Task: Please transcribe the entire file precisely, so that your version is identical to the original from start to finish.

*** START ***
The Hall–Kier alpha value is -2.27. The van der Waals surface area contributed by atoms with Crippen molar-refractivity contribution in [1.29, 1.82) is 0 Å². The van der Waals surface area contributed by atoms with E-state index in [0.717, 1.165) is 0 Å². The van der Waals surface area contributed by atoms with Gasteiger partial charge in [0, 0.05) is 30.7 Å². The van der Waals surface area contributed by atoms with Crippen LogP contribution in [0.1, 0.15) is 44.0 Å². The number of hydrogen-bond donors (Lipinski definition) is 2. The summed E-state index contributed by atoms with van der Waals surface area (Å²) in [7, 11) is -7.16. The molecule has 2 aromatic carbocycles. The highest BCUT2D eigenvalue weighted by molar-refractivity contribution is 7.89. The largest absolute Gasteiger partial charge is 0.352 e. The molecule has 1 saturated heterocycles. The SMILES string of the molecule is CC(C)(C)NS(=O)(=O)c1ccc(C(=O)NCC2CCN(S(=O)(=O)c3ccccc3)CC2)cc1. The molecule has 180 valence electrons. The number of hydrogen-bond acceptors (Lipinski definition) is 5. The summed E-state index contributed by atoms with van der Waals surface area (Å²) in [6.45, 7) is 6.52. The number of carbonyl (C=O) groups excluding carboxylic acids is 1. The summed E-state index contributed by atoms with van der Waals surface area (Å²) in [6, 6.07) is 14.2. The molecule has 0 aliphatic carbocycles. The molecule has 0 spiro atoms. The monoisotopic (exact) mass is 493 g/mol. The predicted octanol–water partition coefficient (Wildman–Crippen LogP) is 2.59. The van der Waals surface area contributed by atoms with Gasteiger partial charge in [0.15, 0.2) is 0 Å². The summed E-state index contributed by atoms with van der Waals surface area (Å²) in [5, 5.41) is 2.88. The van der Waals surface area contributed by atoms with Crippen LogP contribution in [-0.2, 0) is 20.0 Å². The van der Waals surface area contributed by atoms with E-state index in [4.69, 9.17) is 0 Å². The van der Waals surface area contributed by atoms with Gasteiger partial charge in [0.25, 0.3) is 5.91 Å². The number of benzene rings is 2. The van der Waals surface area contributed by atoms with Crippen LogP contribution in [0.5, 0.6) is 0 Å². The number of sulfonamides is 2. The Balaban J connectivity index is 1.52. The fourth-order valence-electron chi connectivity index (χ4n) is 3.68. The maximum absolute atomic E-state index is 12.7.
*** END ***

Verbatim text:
The Hall–Kier alpha value is -2.27. The van der Waals surface area contributed by atoms with Crippen molar-refractivity contribution in [1.29, 1.82) is 0 Å². The van der Waals surface area contributed by atoms with E-state index in [0.717, 1.165) is 0 Å². The van der Waals surface area contributed by atoms with Gasteiger partial charge in [0, 0.05) is 30.7 Å². The van der Waals surface area contributed by atoms with Crippen LogP contribution in [0.1, 0.15) is 44.0 Å². The number of hydrogen-bond donors (Lipinski definition) is 2. The summed E-state index contributed by atoms with van der Waals surface area (Å²) in [7, 11) is -7.16. The molecule has 2 aromatic carbocycles. The highest BCUT2D eigenvalue weighted by molar-refractivity contribution is 7.89. The largest absolute Gasteiger partial charge is 0.352 e. The molecule has 1 saturated heterocycles. The SMILES string of the molecule is CC(C)(C)NS(=O)(=O)c1ccc(C(=O)NCC2CCN(S(=O)(=O)c3ccccc3)CC2)cc1. The molecule has 180 valence electrons. The number of hydrogen-bond acceptors (Lipinski definition) is 5. The summed E-state index contributed by atoms with van der Waals surface area (Å²) in [6.45, 7) is 6.52. The number of carbonyl (C=O) groups excluding carboxylic acids is 1. The summed E-state index contributed by atoms with van der Waals surface area (Å²) in [6, 6.07) is 14.2. The molecule has 0 aliphatic carbocycles. The molecule has 0 spiro atoms. The monoisotopic (exact) mass is 493 g/mol. The predicted octanol–water partition coefficient (Wildman–Crippen LogP) is 2.59. The van der Waals surface area contributed by atoms with Gasteiger partial charge in [0.15, 0.2) is 0 Å². The summed E-state index contributed by atoms with van der Waals surface area (Å²) in [5, 5.41) is 2.88. The van der Waals surface area contributed by atoms with Crippen LogP contribution in [-0.2, 0) is 20.0 Å². The van der Waals surface area contributed by atoms with E-state index in [4.69, 9.17) is 0 Å². The van der Waals surface area contributed by atoms with Gasteiger partial charge in [0.25, 0.3) is 5.91 Å². The number of benzene rings is 2. The van der Waals surface area contributed by atoms with Crippen LogP contribution in [0.5, 0.6) is 0 Å². The number of sulfonamides is 2. The Balaban J connectivity index is 1.52. The fourth-order valence-electron chi connectivity index (χ4n) is 3.68. The maximum absolute atomic E-state index is 12.7.